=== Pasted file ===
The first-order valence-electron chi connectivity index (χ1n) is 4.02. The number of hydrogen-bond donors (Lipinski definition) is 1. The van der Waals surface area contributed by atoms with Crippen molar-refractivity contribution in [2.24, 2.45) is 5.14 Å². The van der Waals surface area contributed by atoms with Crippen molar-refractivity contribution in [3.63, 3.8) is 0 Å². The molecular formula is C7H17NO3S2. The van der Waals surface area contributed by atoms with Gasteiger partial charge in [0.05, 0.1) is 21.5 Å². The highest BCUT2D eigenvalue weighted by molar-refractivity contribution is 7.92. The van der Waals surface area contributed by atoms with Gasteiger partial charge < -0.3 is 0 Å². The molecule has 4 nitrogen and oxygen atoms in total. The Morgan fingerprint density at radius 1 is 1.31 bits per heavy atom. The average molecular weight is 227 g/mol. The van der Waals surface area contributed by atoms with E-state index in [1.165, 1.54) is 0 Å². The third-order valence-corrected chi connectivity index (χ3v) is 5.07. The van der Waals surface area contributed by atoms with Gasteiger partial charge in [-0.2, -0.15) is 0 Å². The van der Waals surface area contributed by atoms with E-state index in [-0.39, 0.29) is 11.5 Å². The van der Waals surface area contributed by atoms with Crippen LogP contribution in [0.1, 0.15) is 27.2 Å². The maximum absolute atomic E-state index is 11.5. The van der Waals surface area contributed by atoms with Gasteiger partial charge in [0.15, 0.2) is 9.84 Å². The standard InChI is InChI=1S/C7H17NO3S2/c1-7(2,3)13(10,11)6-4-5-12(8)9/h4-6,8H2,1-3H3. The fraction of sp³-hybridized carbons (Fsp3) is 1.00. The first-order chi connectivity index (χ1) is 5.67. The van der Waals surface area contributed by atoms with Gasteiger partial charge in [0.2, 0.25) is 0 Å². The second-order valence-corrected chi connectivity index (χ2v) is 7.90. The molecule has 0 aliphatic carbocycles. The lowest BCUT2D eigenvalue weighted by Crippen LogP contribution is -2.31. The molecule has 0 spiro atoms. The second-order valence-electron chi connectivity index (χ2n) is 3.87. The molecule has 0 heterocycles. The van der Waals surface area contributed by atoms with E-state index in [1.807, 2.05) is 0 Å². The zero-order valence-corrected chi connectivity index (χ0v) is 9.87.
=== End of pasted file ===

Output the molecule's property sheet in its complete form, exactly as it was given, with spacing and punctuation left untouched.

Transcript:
The first-order valence-electron chi connectivity index (χ1n) is 4.02. The number of hydrogen-bond donors (Lipinski definition) is 1. The van der Waals surface area contributed by atoms with Crippen molar-refractivity contribution in [2.24, 2.45) is 5.14 Å². The van der Waals surface area contributed by atoms with Crippen molar-refractivity contribution in [3.63, 3.8) is 0 Å². The molecular formula is C7H17NO3S2. The van der Waals surface area contributed by atoms with Gasteiger partial charge in [0.05, 0.1) is 21.5 Å². The highest BCUT2D eigenvalue weighted by molar-refractivity contribution is 7.92. The van der Waals surface area contributed by atoms with Gasteiger partial charge < -0.3 is 0 Å². The molecule has 4 nitrogen and oxygen atoms in total. The Morgan fingerprint density at radius 1 is 1.31 bits per heavy atom. The average molecular weight is 227 g/mol. The van der Waals surface area contributed by atoms with E-state index in [1.165, 1.54) is 0 Å². The third-order valence-corrected chi connectivity index (χ3v) is 5.07. The van der Waals surface area contributed by atoms with Gasteiger partial charge in [-0.2, -0.15) is 0 Å². The van der Waals surface area contributed by atoms with E-state index in [-0.39, 0.29) is 11.5 Å². The van der Waals surface area contributed by atoms with Crippen LogP contribution in [0.1, 0.15) is 27.2 Å². The maximum absolute atomic E-state index is 11.5. The van der Waals surface area contributed by atoms with Gasteiger partial charge in [0.15, 0.2) is 9.84 Å². The standard InChI is InChI=1S/C7H17NO3S2/c1-7(2,3)13(10,11)6-4-5-12(8)9/h4-6,8H2,1-3H3. The fraction of sp³-hybridized carbons (Fsp3) is 1.00. The first-order chi connectivity index (χ1) is 5.67. The van der Waals surface area contributed by atoms with Gasteiger partial charge in [0.2, 0.25) is 0 Å². The second-order valence-corrected chi connectivity index (χ2v) is 7.90. The molecule has 0 aliphatic carbocycles. The lowest BCUT2D eigenvalue weighted by Crippen LogP contribution is -2.31. The molecule has 0 spiro atoms. The second-order valence-electron chi connectivity index (χ2n) is 3.87. The molecule has 0 heterocycles. The van der Waals surface area contributed by atoms with E-state index in [1.807, 2.05) is 0 Å². The zero-order valence-corrected chi connectivity index (χ0v) is 9.87.